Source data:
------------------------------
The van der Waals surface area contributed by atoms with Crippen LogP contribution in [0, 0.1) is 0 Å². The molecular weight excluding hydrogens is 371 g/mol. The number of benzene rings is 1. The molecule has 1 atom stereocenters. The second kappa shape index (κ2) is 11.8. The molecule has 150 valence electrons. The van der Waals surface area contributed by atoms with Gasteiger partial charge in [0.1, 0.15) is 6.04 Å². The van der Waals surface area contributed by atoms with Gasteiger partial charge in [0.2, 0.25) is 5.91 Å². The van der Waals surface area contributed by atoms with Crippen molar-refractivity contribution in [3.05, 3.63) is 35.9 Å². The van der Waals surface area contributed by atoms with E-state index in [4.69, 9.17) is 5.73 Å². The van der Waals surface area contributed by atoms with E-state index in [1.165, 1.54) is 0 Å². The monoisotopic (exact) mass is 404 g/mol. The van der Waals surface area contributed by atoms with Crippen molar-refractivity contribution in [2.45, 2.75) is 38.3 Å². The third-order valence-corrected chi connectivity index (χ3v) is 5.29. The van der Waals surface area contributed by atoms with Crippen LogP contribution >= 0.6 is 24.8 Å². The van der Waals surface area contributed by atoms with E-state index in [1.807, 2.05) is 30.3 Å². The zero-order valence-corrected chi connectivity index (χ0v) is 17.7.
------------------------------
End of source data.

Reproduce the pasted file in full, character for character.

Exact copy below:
The van der Waals surface area contributed by atoms with Crippen LogP contribution in [0, 0.1) is 0 Å². The molecular weight excluding hydrogens is 371 g/mol. The number of benzene rings is 1. The molecule has 1 atom stereocenters. The second kappa shape index (κ2) is 11.8. The molecule has 150 valence electrons. The van der Waals surface area contributed by atoms with Gasteiger partial charge in [0.1, 0.15) is 6.04 Å². The van der Waals surface area contributed by atoms with Gasteiger partial charge in [0.2, 0.25) is 5.91 Å². The van der Waals surface area contributed by atoms with Crippen molar-refractivity contribution in [3.05, 3.63) is 35.9 Å². The van der Waals surface area contributed by atoms with E-state index in [4.69, 9.17) is 5.73 Å². The van der Waals surface area contributed by atoms with E-state index in [1.165, 1.54) is 0 Å². The monoisotopic (exact) mass is 404 g/mol. The van der Waals surface area contributed by atoms with Crippen molar-refractivity contribution in [2.45, 2.75) is 38.3 Å². The third-order valence-corrected chi connectivity index (χ3v) is 5.29. The van der Waals surface area contributed by atoms with Crippen LogP contribution >= 0.6 is 24.8 Å². The van der Waals surface area contributed by atoms with E-state index in [1.807, 2.05) is 30.3 Å². The zero-order valence-corrected chi connectivity index (χ0v) is 17.7.